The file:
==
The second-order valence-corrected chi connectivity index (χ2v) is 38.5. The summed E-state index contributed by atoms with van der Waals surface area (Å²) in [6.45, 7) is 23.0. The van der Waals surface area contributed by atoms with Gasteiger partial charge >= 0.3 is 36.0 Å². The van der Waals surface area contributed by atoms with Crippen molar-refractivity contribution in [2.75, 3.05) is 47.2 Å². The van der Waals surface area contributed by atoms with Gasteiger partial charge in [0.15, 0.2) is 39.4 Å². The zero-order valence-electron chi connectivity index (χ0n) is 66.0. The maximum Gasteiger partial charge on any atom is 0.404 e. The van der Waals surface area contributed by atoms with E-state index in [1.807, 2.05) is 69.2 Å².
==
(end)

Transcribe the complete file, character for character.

The second-order valence-corrected chi connectivity index (χ2v) is 38.5. The summed E-state index contributed by atoms with van der Waals surface area (Å²) in [6.45, 7) is 23.0. The van der Waals surface area contributed by atoms with Gasteiger partial charge >= 0.3 is 36.0 Å². The van der Waals surface area contributed by atoms with Crippen molar-refractivity contribution in [2.75, 3.05) is 47.2 Å². The van der Waals surface area contributed by atoms with Gasteiger partial charge in [0.15, 0.2) is 39.4 Å². The zero-order valence-electron chi connectivity index (χ0n) is 66.0. The maximum Gasteiger partial charge on any atom is 0.404 e. The van der Waals surface area contributed by atoms with E-state index in [1.807, 2.05) is 69.2 Å².